Finding candidates for Professors of Practice will be a challenge for universities

The UGC has directed higher educational institutes (HEIs) to start the necessary procedures to onboard Professors of Practice. While institutes hail this new academic practice as a necessary step to increase the industry-academia connection, they are unclear about the way forward. Finding the correct candidates, deciding a timetable and finalising the suitable remuneration could act as roadblocks.
Best candidates
JN Baliya, Head (Department of Educational Studies), Central University of Jammu, says, “The norm of hiring experts as ‘adjunct faculty’ has been in practice for a while now. The only difference was that most experts joined academia once they were retired and wanted to share their experiences with young students. Finding the right working professionals as ‘Professors of Practice’ might be a more time-consuming process. Experts with a bent towards the field of academia will be the perfect candidates,” he adds.
Managing schedules, financials
Strategic decisions need to be taken to make the concept of ‘Professors of Practice’ more attractive to working professionals, says Baliya. “Fixing a suitable timetable will be the priority. While involving these professors in academic activities will be preferred, they may not always have the time. Thus, instead of asking them to take charge of an extensive curriculum, topic-based credit courses can be assigned to them while the rest can be taken up by the regular faculty,” he adds.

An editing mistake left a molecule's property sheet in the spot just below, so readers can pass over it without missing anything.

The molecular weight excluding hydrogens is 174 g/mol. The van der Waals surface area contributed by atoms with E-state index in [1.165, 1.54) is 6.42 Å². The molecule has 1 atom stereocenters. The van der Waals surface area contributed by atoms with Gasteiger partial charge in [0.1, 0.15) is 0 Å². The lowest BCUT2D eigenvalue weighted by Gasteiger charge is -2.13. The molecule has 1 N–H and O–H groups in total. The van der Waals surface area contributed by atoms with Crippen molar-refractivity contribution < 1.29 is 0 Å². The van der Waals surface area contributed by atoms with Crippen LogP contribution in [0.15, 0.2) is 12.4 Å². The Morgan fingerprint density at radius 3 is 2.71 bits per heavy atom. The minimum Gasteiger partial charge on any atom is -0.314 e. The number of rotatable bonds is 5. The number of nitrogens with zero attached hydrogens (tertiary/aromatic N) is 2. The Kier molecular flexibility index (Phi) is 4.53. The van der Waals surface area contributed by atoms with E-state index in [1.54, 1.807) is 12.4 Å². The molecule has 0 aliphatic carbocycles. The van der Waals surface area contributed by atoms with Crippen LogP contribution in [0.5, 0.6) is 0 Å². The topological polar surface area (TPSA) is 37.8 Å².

In addition, a hybrid model can also be worked out, where the professors need not be on campus for all the lectures. “This may not be an ideal situation but will provide flexibility to candidates and increase the talent pool,” he says.
However, Yogesh Singh, vice-chancellor, University of Delhi (DU), says that a hybrid model or taking charge of a few credit courses is not the objective of the policy. “At DU, we are looking to find candidates who will be able to stay at the campus full-time for at least one semester. This is the only way students will be able to understand and learn from the experiences of these professionals,” he says.
Also, Baliya says that giving the experts apt renumeration to make the offer conducive for them will be essential. However, Singh clarifies that for any central university, it will be difficult to offer these experts more than the salary of a regular professor.
Getting these experts to take a leave or making do with a professor’s salary will take some time. “Initially, universities will have to bank upon the personal connections of the faculty and administration. Gradually, as the practice becomes popular, getting experts to agree to take on the responsibility will become easier,” says Singh.
Depends on the specialisation
Singh says, “It will be easier to find Professors of Practice in core subjects like Engineering, Biomedical Engineering, and Pharmacy. Even in Social Science subjects like Political Science and Psychology, we may get experts who work in related NGOs. However, we do foresee a slight difficulty in identifying experts to teach in subjects like Philosophy, Sociology, and History.”
Immediate steps
Singh says that competency enhancement schemes can be organised to train professionals across fields so that they attuned to idea of teaching and joining the world of academia. “Such a step will gradually build the interest among experts,” he says.